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PhiNotPi's avatar

What are some good books?

Asked by PhiNotPi (12259 points ) January 1st, 2012

This question may seem very straightforward, but the key to this question is what I mean by “good.” I am not looking for a sad, emotional novel. I am also not looking for a happy, feel-good novel. By “good book,” I mean a book that enlightens the reader, and brings a new understanding of the world and how it works. If there is a book that you think that it is important for everyone to read, then submit it as an answer to this question. If there is a book that has had a profound impact on how you view the world, then submit it as an answer. This question is looking for the books that are the best of the best. The book can be either fiction or non-fiction.

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18 Answers

stardust's avatar

The Fountainhead by Ayn Rand is quite the read.

Charles's avatar

What’s a book?
.....

Many holocaust survivor memoirs will satisfy your request.

Ela's avatar

The Power of Positive Thinking by Norman Vincent Peale

boffin's avatar

Wind in the Willows ~ Kenneth Grahame

Wish You Well ~ David Baldacci

babybadger's avatar

Fried Green Tomatoes at the Whistle Stop Cafe by Fannie Flagg
Tuck Everlasting by Natalie Babbitt
The Host by Stephenie Meyer

tranquilsea's avatar

Crime and Punishment – Fyodor Dostoyevsky. Simply the best book I’ve ever read.

marinelife's avatar

A short History of Nearly Everything by Bill Bryson.

gailcalled's avatar

“Guns, Germs, and Steel” by Jared Diamond Info This won the 1998 non-fiction Pulitzer.

Gödel, Escher, Bach” by Douglas Hofstadter Infoödel,_Escher,_Bach This won the 1980 non-fiction Pulitzer.

Earthgirl's avatar

I read Flight of the Eagle by J.Krishnamurti but this may be a better compilation of his philosophy.
http://www.amazon.com/Krishnamurti-Reader-J/dp/1590309383/ref=pd_sim_b_24

I feel he is a person who had true wisdom. His book helped me at a time when I sorely needed it. One of the thoughts that stays with me is the idea that by judging yourself and feeling you should be other than you are, you do violence to yourself. This is not a simple idea of self love and self acceptance. It is a whole way of opening yourself up to the world, a way of approaching life without preconceived ideas clouding your vision. It teaches seeing things as they are. I also like that he keeps saying, don’t believe it just because I say it is so. Think for yourself, and see for yourself.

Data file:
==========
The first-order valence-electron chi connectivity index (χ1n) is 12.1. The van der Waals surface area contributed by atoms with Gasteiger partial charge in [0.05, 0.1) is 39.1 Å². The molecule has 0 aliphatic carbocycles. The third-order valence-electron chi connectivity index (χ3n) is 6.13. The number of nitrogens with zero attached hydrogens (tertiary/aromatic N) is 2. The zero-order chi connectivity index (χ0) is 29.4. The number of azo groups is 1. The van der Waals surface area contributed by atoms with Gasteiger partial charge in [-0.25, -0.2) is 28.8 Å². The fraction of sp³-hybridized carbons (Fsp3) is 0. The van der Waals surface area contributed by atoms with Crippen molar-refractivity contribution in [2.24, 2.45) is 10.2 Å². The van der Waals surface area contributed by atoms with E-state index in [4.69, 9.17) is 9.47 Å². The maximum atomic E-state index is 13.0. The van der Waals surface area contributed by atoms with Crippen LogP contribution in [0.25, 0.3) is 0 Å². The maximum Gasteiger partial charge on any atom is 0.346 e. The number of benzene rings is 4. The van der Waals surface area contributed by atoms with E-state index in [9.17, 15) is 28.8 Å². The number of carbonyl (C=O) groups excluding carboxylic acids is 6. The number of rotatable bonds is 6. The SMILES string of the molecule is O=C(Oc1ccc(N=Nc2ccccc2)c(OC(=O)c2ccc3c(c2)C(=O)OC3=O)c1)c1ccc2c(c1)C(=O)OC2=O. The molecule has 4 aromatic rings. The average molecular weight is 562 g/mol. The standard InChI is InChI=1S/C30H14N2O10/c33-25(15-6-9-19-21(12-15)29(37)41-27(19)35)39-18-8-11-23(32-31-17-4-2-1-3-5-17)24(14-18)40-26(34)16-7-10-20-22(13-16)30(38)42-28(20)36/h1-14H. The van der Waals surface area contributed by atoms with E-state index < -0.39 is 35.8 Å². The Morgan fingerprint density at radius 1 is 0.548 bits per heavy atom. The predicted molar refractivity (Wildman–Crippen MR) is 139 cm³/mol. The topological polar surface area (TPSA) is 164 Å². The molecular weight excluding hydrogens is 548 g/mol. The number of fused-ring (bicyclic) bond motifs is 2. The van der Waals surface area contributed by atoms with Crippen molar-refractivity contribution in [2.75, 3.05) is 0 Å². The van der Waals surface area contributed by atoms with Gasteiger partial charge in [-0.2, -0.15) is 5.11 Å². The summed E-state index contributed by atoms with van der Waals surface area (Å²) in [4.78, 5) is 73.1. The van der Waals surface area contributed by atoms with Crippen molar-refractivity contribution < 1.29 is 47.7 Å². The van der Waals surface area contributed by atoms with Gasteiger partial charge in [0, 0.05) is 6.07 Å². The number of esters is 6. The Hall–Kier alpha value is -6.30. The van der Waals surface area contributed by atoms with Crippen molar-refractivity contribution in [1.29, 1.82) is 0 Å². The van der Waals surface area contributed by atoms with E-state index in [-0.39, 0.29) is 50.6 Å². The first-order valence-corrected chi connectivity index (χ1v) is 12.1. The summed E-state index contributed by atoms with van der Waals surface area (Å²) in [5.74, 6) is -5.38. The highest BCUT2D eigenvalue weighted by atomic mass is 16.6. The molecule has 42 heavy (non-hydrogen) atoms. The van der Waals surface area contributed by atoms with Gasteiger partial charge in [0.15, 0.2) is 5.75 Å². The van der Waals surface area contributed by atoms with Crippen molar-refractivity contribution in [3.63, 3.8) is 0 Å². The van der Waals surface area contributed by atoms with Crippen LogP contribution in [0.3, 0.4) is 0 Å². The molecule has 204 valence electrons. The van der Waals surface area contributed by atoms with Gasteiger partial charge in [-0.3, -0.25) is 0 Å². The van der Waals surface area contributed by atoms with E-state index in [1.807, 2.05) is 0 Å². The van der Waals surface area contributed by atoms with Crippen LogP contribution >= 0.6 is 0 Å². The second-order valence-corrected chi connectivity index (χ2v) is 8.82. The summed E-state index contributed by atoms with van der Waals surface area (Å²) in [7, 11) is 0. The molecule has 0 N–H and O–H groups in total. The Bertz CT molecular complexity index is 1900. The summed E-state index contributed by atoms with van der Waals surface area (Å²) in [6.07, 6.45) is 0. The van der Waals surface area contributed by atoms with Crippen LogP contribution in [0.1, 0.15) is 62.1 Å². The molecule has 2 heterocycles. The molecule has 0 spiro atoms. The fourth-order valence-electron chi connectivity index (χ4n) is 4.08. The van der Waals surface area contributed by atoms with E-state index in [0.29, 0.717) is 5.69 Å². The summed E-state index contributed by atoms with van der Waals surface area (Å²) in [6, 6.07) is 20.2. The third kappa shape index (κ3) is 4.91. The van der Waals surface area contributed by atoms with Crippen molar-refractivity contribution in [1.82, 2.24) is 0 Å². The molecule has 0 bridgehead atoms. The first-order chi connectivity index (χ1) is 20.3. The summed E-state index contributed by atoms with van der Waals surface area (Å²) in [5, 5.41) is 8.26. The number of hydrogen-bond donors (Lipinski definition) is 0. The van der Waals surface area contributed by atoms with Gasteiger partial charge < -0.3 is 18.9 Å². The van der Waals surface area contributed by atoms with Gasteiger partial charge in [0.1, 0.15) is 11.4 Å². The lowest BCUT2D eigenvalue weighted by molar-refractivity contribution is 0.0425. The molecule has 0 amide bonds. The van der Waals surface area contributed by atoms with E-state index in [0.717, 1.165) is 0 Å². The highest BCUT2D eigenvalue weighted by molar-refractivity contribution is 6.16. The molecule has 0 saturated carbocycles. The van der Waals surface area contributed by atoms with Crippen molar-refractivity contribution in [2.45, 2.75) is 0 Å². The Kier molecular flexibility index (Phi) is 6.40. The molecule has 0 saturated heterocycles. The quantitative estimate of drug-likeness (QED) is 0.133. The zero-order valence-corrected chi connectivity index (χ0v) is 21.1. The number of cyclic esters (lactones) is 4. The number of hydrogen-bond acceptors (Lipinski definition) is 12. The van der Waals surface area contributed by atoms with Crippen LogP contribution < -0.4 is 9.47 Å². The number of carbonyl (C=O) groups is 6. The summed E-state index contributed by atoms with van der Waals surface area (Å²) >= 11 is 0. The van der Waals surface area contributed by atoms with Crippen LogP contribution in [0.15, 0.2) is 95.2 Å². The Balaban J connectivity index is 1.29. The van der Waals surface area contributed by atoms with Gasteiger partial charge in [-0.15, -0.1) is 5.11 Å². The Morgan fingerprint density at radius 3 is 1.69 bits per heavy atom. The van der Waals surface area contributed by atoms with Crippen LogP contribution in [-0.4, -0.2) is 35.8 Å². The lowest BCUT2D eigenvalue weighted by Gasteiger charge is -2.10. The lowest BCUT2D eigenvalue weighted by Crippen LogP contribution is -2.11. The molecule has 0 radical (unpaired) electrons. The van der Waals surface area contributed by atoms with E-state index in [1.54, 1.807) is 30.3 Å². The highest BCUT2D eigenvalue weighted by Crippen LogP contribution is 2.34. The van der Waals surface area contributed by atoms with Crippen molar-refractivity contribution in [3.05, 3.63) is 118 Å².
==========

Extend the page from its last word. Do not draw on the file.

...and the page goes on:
augustlan's avatar

To Kill a Mockingbird had a big impact on me.

Also, I have yet to read it, but many people have recommended Siddhartha to me.

tranquilsea's avatar

@augustlan I read Siddhartha and it kind of made me mad. Read it and let me know what you think :-)

Symbeline's avatar

Trainspotting by Irvine Welsh is probably my favourite book ever. It made me think a lot, it’s hilarious at times, and downright scary at others. It’s a story about some heroin addicts, (not all of them, but the story does center around this) and they take turns narrating the events in their life, some passed memories and everything, and everything eventually leads to when they stumble on a scam that could make their lives better, at least for a bit.
It’s pretty messed up, but it’s a very intelligent book that looks at a lot shit society doesn’t want to look at. The author is also pretty much telling the story of his own life as a youth, so it’s not all embellished or made up. Or at least not too much, I’d guess. It takes place in the late eighties Scotland, (mostly) and the book uses Scottish dialect and slang, but it’s really easy to understand, whether you can pronounce it or not lol.

jerv's avatar

Most of Neal Stephenson’s works; Cryptonomicon, The Diamond Age, The Baroque Cycle, Snow Crash, Anathem… all good, and all have some elements that are quite profound. All gave me new insight into many things about society, and a few things about science and history as well.

babybadger's avatar

@augustlan Ditto To Kill A Mockingbird

AnonymousWoman's avatar

I recommend How to Click with People: The Secret to Better Relationships in Business and in Life by Dr. Rick Kirschner. This is a very valuable book that may help you understand people you might have thought you would never be able to understand. Best of all, it’s up-to-date as it was published in July 2011.

Earthgirl's avatar

I would like to add a few books.
Slaughterhouse 5 by Kurt Vonnegut
Fahrenheit 451 by Ray Bradbury
Brave New World by Aldous Huxley-dystopian view of the future, and Big Brother
http://en.wikipedia.org/wiki/Brave_New_World
The Giver by Lois Lowry-another dystopian novel
http://en.wikipedia.org/wiki/The_Giver
The Handmaid’s Tale by Margaret Atwood-yet another dystopian novel
http://en.wikipedia.org/wiki/The_Handmaid%27s_Tale

All of these are cautionary tales that should be well-heeded.

jamin101's avatar

‘Sideways’ by Patrick Oniell
‘Hello Darkness’ by Sam Debrito
‘The Great Gatsby’ by F. Scott Fitzgerald
‘On the Road’ by Jack Kerouac

All VERY good reads. In my opinion anyway…... Highly recommend ‘Sideways’.

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